If you’ve been following along for a while (hi, mom) you’ll know that my children don’t sleep. I’ve tried everything, bought every item ever invented that has promised a good night’s rest, diffused essential oils, tried different schedules and mattresses.
Nothing works and I’ve come to the conclusion that maybe I just have bad sleepers. But lately, I’ve been wondering if there is a correlation between screen and sleep time. Does the amount of time my children watch TV affect how much shut-eye they don’t get?
I mean, my children don’t sit in front of the TV all day but they do watch an hour or two and they play games on their tablets for a bit too at some point during the day.
The experts say that children under the age of two shouldn’t have any screen time and parents should limit screen time to one to two hours a day for children over age two.
I guess my kids are teetering on the edge of too much and my one-and-a-half year old does enjoy an episode of Cocomelon while I’m trying to cook dinner.
After doing some research, it appears there could be some ties between sleep and screen time. The human sleep-wake cycle follows a rhythm that mostly takes its cues from sunlight. Typically, when it is dark, your body produces melatonin to induce shut-eye and when the sun is shining the body becomes more awake.
Screens give off a light and can confuse the body into thinking it is daytime. Your body will then not produce melatonin and can mess up that sleep-wake cycle.
I decided to test my theory and take away all screen time for week. At first, my children thought they were in trouble but I assured them we were simply taking a break from the TV and the tablet. There were times when they were sort of onboard. There were definitely moments when they were not.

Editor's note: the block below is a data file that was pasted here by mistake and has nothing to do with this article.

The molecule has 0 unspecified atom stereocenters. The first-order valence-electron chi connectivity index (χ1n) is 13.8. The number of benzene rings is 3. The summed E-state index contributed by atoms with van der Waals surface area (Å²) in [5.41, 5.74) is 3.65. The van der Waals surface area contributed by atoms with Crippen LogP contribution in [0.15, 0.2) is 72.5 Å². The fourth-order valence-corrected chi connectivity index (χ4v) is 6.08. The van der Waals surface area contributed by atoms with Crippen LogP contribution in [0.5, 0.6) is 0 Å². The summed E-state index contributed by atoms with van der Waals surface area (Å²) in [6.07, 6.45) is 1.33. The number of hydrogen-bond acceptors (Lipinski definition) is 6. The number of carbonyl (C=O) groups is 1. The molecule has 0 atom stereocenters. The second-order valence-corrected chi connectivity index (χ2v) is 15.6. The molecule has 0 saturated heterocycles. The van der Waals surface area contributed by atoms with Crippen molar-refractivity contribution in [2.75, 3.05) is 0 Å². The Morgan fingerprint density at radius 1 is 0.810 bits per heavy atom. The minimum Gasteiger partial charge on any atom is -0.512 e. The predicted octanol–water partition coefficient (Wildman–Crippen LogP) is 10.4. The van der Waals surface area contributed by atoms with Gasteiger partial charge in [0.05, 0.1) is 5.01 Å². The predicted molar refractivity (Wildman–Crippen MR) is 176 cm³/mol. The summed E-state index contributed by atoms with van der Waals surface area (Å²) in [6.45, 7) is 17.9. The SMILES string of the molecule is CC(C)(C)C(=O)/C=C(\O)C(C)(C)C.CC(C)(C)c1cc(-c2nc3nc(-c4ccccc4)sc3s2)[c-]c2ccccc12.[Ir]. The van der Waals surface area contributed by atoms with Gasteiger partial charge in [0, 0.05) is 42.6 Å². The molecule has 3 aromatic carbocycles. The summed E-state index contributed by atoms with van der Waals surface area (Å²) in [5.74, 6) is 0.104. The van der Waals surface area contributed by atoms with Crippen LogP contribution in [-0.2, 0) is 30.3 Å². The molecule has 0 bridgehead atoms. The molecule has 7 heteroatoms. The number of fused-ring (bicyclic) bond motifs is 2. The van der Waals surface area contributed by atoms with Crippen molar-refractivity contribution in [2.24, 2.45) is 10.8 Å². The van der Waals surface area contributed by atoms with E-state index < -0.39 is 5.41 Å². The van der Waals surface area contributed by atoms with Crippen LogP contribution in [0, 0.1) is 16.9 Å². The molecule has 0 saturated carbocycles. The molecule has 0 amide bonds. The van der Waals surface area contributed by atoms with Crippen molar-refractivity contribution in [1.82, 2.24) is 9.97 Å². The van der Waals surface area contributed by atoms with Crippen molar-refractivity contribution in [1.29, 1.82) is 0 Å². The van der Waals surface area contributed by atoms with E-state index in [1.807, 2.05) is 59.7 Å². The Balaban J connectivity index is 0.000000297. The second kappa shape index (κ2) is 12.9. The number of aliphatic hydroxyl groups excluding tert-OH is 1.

But overall, they ended up colouring more, doing more puzzles and the Barbies got a workout.
However, I ended up spending the week picking up crayons, cleaning up puzzles and stepping on Barbie shoes — I think it was worth it.
My kids ended up helping me more in the kitchen during dinner time and it turns out my seven-year-old is very good at entertaining the baby while I’m trying to do certain chores.
When the weather is nice, it is much easier to avoid screen time. My kids love being outside. Overall, the week flew by and my children fell asleep at bedtime more easily.
They all still woke up a lot during the nights, as usual, but falling asleep took less time. Was it the extra fresh air or the lack of screen time?
I’m not certain, but I’m happy that our bedtime routine took less time. It is so easy to throw a tablet at a kid when you need a moment of peace, but I’m discovering that it may not always be worth it in the long run.
There is a balance that I’m still trying to find. Screen time can be a tool, but it needs to be used wisely.